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  • Writer's pictureLinda Cahan

More or Less

Linda Cahan

Thanks to Anthropologie, highly complicated displays became normal and expected in large store windows. To their credit, their displays were (and are) consistently beautifully done. Of course, these displays involved a lot of time, energy, and people to accomplish which is not something every retailer has at their disposal. I’ve collected photos of window displays for over 35 years and some of my faves have been super simple, inexpensive and a breeze to install.

The most important things for an effective window display are:

• The display must work for the image and brand of your store

• The merchandise must be enhanced by the display

• Ideally, you should have backup stock for whatever you’re displaying in your window

• The face of the display and merchandise must be lit day and night by LED spotlights.

Normally, I’d write more but photos are worth 1000 words – which is great and way easier than trying to describe everything!

Anthropologie, Tigard, OR, many years ago

Each of these rocks was hand-tied by some lucky people with lots of patience. Have you ever tried to tie a rock? Hot glue helps but it gets messy. This window forms the ultimate focal point for the mannequin and red dress. This is a minions window – you’ll need them to accomplish this!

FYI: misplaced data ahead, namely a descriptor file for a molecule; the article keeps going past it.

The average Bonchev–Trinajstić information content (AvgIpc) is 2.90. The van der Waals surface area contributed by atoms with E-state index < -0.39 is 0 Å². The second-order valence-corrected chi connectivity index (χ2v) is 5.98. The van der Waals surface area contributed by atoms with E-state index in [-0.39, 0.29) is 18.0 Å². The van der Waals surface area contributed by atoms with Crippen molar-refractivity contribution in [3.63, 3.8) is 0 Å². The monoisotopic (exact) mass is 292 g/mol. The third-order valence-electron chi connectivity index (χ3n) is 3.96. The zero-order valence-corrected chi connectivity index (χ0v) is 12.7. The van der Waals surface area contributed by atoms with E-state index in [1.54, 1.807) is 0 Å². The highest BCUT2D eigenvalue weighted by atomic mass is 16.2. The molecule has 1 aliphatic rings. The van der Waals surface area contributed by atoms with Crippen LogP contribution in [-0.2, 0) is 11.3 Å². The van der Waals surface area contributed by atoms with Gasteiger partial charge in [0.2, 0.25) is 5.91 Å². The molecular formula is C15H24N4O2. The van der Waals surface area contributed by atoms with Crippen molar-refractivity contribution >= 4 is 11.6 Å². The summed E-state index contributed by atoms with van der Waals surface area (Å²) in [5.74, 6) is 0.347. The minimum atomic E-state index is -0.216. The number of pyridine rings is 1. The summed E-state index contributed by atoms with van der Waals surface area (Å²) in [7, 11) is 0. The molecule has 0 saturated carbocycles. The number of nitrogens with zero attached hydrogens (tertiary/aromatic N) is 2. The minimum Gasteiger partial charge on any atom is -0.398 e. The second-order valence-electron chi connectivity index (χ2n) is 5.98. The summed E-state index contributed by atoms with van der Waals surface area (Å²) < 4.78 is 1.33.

Seen in a window in Prague, CZ. KOH-I-NOOR Vodickova stationery and art supply store

More really is more here and kinda fabulous! Would I want to make this, nope – just not that detail oriented plus my attention span wouldn't allow it. But, would I want it in my store – absolutely! Dusting it could be an issue. But perhaps if it was constructed in pieces and can be dragged where the dust can be blown off?

This creates a memory in people walking by and is tactile for those in the store. Is every pencil sharpened? Nosy customers need to know. It is truly a show-stopper! Interestingly, other than showing all your merchandise neatly and organized, once you have something like this in the front of the store, it sets the OMG mood for the shopping experience. You've created an indelible first impression.

Selfridges? Harvey Nichols? Harrods?, around 10 years ago

My brother Bill Cahan sent me this photo when he was in London. This was the first time I saw pencils used to build a display and I love it! I imagine it, or something like it inspired the gorilla (ape?) at Koh-i-noor Vodickova.

Bergdorf Goodman, NYC ages ago – Fifth Avenue windows

More is more and the artistry of their 5th Avenue windows makes shopping during the holidays a special visual treat. Several very big, gorgeous and expensive books have been written about these iconic windows. Once you walk around either corner of the store you'll see equally creative but much less expensive and extensive displays.

Bergdorf Goodman, NYC ages ago – 57th Street side window

I have always loved this little side window. The cream coming out of the silver creamer is curled paper. The only thing that makes me a little crazy is that the ribbon should be steamed. Oh well, it’s aways much easier to second-guess and critique rather than actually doing it!

Crane’s Stationery, Seattle, WA – so long ago, this was originally a photograph from film.

I’ve joked that if this display took more than 10 minutes to install, the person took a lunch break in-between Teddies. It has always worked for several reasons: repetitive images are sophisticated and easy to “read”, it’s sweet and we need sweet now (and have for ages), and it’s artistically smart as the angles of the cards give the static display movement and energy.

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